How does a vampire “get a life?” If you’re Vampirella, the answer is simple: team up with squadron of heavily-armed combat nuns to take on an underground group of devil-worshippers and werewolves, as she does in Vampirella #2, out this week from Dynamite Entertainment.
As intriguing as that premise sounds, though, the execution is not as consistent as one would hope.
With his run on Vampirella, writer Christopher Priest seems interested in deconstructing the character, putting her on the psychiatrist’s couch (literally) to explore her persona. We can appreciate the deconstruction of a classic character. Vampirella #2 is less of a deconstruction, though, and more abstraction. We get more nonlinear storytelling, using the psychiatrist’s couch as a framing device. However, it doesn’t feel cohesive or coherent. Instead, the storytelling comes across as having nothing driving the narrative in any particular direction.
In Vampirella #2, you get the sense that Vampirella is an interesting character. That said, we’re not really seeing it transfer over to the page as fluidly. It’s as if the author is explicitly telling us the character is interesting, without giving us any actual reason to believe that’s the case. Her portrayal feels somewhat stiff, while the characters around her remain one-dimensional.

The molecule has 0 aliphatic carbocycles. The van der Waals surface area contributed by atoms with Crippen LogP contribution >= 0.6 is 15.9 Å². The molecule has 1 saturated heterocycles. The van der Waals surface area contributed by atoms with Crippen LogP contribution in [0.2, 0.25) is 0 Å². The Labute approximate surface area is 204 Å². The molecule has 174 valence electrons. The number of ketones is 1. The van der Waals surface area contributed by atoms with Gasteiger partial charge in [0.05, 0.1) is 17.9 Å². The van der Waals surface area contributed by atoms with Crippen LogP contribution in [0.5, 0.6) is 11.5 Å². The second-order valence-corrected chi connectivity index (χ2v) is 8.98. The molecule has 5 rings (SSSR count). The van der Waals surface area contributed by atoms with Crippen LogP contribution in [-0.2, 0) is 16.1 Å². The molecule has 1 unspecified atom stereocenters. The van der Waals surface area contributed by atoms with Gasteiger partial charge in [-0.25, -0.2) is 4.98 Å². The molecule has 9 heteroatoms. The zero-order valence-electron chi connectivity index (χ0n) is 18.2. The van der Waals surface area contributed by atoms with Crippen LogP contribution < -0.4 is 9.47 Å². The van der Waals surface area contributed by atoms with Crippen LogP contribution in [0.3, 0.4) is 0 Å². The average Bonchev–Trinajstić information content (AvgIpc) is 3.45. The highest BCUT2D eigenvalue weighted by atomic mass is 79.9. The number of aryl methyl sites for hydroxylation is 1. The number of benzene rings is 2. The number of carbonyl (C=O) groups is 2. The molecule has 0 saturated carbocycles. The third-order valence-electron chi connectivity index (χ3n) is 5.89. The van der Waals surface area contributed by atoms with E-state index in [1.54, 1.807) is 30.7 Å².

The first half of Vampirella #2 is rather dull from a storytelling perspective. A good chunk of it is more of the same banter between Vampirella and her psychiatrist. While it had a certain level of charm the first time, that quality seems to offer diminishing returns. The humor doesn’t land very effectively, and there aren’t any real narrative stakes or reasons to care that can keep the reader’s interest.
It’s in the book’s second half that when it feels like the narrative really gets underway in earnest. There’s plenty of action here, and although we don’t yet have a clear motivation for our titular character the chapter is at least compelling and catches the reader’s interest.
Artist Ergün Gündüz does a fairly impressive job with the material in Vampirella #2. He divides the pages into regularly-spaced panels, employing a lot of repetition and variation on his motif to provide a nice cohesive product without feeling repetitive. This is especially prominent in the book’s first half, which feels very much like a slice-of-life story.
The latter half of the issue is much more action-packed and chaotic. Gündüz manages to relay information effectively through his visuals, while also delivering some eye-catching, stylized gore. The work has a delightfully campy aesthetic in that section (werewolves vs. combat nuns, anyone?), making for a fun visual sequence.
The colors are rich and vibrant in Vampirella #2. We see lots of contrasts between dull grays and sharp splashes of red, making for a striking presentation. The only real complain in the art department is that the character designs can sometimes feel a bit static and lifeless. Otherwise, it’s a good showing.
Vampirella #2 isn’t bad. However, the first half of the book is dedicated mostly to extraneous tedium, while the second half offers action with some missing context. Check it out for yourself at your local comic book shop.